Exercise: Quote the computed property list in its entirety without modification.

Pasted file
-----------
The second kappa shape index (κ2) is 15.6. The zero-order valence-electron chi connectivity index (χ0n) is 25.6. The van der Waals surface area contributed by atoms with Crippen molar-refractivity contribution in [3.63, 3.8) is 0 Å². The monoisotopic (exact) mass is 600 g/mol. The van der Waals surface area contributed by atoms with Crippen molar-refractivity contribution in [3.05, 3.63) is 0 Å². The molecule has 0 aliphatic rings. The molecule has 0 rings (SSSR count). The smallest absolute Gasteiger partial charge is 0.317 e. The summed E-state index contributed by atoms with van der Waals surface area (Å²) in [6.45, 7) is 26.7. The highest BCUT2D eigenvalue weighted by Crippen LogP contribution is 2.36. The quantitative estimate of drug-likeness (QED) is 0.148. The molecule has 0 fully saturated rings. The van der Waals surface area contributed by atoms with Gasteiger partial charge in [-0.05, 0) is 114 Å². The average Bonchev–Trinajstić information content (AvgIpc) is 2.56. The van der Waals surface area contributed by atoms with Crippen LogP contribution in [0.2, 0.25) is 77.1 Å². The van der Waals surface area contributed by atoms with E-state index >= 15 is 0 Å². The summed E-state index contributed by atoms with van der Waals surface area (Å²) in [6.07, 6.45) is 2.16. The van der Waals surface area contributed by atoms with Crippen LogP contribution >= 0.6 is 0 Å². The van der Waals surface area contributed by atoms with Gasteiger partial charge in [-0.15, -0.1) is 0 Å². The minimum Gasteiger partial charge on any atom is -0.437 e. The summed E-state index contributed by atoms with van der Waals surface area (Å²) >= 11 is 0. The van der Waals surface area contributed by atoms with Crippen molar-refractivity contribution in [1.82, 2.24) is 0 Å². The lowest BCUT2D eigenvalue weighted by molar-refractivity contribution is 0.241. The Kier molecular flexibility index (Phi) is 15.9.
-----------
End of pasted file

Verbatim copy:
The second kappa shape index (κ2) is 15.6. The zero-order valence-electron chi connectivity index (χ0n) is 25.6. The van der Waals surface area contributed by atoms with Crippen molar-refractivity contribution in [3.63, 3.8) is 0 Å². The monoisotopic (exact) mass is 600 g/mol. The van der Waals surface area contributed by atoms with Crippen molar-refractivity contribution in [3.05, 3.63) is 0 Å². The molecule has 0 aliphatic rings. The molecule has 0 rings (SSSR count). The smallest absolute Gasteiger partial charge is 0.317 e. The summed E-state index contributed by atoms with van der Waals surface area (Å²) in [6.45, 7) is 26.7. The highest BCUT2D eigenvalue weighted by Crippen LogP contribution is 2.36. The quantitative estimate of drug-likeness (QED) is 0.148. The molecule has 0 fully saturated rings. The van der Waals surface area contributed by atoms with Gasteiger partial charge in [-0.05, 0) is 114 Å². The average Bonchev–Trinajstić information content (AvgIpc) is 2.56. The van der Waals surface area contributed by atoms with Crippen LogP contribution in [0.2, 0.25) is 77.1 Å². The van der Waals surface area contributed by atoms with E-state index >= 15 is 0 Å². The summed E-state index contributed by atoms with van der Waals surface area (Å²) in [6.07, 6.45) is 2.16. The van der Waals surface area contributed by atoms with Crippen LogP contribution >= 0.6 is 0 Å². The van der Waals surface area contributed by atoms with Gasteiger partial charge in [-0.15, -0.1) is 0 Å². The minimum Gasteiger partial charge on any atom is -0.437 e. The summed E-state index contributed by atoms with van der Waals surface area (Å²) >= 11 is 0. The van der Waals surface area contributed by atoms with Crippen molar-refractivity contribution in [1.82, 2.24) is 0 Å². The lowest BCUT2D eigenvalue weighted by molar-refractivity contribution is 0.241. The Kier molecular flexibility index (Phi) is 15.9.